About LMS Publications

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The London Mathematical Society has published mathematical texts since its founding in 1865. These international publications are critical to the Society's delivery of its charitable activities in the advancement and support of mathematics and the wider mathematical research community.

All surplus income from the LMS publications is used entirely to support mathematicians and mathematics research. This includes activities such as funding mathematics conferences, awarding mathematics research grants, giving prizes for mathematical accomplishments, and representing mathematics to government and national policymakers.

The Society now publishes 12 peer-reviewed journals, seven of which are in collaboration with other learned societies and institutions; two book series and some individual book titles.

The LMS Newsletter is published on line with contributions added as they become ready. LMS members may opt to receive the printed LMS Newsletter which is distributed bimonthly free of charge.

In addition to its journals and books, the LMS publishes a number of other reports and papers. Links to these can be found here.



News from LMS Publications

Mandating ORCID from 2018

ORCID (Open Researcher and Contributor ID) is a not-for-profit organisation that provides unique identifiers for researchers engaged in academic publishing and scholarship. An ORCID iD distinguishes researchers from others, simplifies the searching of databases and indexes, and supports manuscript submissions and grant applications. As such it saves time, connects researchers with funders, societies and other institutions, and creates a persistent thread to link research activities. The LMS is joining many other academic publishers and funding bodies in making ORCID iDs required as part of the submission process to its journals.

From 2018, ORCID iDs will be mandatory for all corresponding authors submitting a paper to the BulletinJournalProceedingsand Transactions of the London Mathematical Society, and to the Journal of Topology. Corresponding authors will be asked to provide their ORCID iD as part of the submission process; those without an ORCID ID will be shown how to obtain one. This can be done in just a minute or two via the website https://orcid.org.


Transactions of the LMS now listed in the Directory of Open Access Journals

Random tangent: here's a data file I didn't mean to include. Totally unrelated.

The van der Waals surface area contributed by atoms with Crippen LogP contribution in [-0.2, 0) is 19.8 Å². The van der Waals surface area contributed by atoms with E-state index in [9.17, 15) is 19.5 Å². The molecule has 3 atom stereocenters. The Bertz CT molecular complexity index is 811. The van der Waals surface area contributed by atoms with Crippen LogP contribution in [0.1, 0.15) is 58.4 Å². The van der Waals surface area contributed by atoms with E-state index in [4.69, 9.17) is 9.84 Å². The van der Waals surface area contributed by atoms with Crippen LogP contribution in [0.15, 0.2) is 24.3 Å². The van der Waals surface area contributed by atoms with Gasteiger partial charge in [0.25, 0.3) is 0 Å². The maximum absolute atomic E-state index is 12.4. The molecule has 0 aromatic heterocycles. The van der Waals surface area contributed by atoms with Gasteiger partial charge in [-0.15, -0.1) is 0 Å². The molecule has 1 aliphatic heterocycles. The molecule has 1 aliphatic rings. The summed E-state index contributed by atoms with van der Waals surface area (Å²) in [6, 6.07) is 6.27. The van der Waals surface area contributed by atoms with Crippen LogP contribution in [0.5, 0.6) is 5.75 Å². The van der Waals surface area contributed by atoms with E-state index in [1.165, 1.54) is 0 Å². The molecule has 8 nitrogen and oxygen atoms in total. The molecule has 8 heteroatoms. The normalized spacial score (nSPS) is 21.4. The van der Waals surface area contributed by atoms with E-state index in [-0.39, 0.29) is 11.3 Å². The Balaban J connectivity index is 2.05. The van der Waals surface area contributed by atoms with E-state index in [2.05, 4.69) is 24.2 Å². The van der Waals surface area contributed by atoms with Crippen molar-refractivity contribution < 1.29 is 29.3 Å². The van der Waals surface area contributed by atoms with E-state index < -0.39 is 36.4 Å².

Launched in 2013 and published by Wiley on behalf of the LMS, the Transactions of the LMS is the Society’s fully open access, online journal. As of July 2017, the journal has been listed in the Directory of Open Access Journals (DOAJ).

DOAJ is an independent, community-curated online directory that indexes and provides access to quality open access, peer-reviewed journals. Currently containing the information of over 9,000 publications, DOAJ aims to increase the ease of use of those open access academic journals that adhere to criteria for quality control and best practice.

All content published in Transactions of the LMS can be accessed for free online at http://bit.ly/TLMSlms. Inclusion in DOAJ signifies Transactions of the LMS as a quality open access journal, and increases the visibility and impact of the mathematical papers that it publishes.


Content sharing: new peer-to-peer feature launched by Wiley

As of July 2017, subscribers of the BulletinJournal and Proceedings of the LMS, and the Journal of Topology, are able to share content with each other in a new way.

Our publishing partner Wiley has introduced a ‘peer-to-peer’ sharing initiative on their Online Library, where articles published in these journals are accessed digitally. Subscribers (with existing full-text access to the journals) can generate a URL that can be shared with other readers in the form of an ePDF provided by academic paper manager ReadCube,

When shared with a fellow subscriber, the URL provides an unrestricted view of the electronic PDF and the usual ability to download or print it; a non-subscriber is granted restricted access to a read-only PDF with no print or download privileges.

This new way to share articles should benefit researchers, institutions and society as a whole, facilitating collaboration and hopefully achieving a wider readership and impact of research.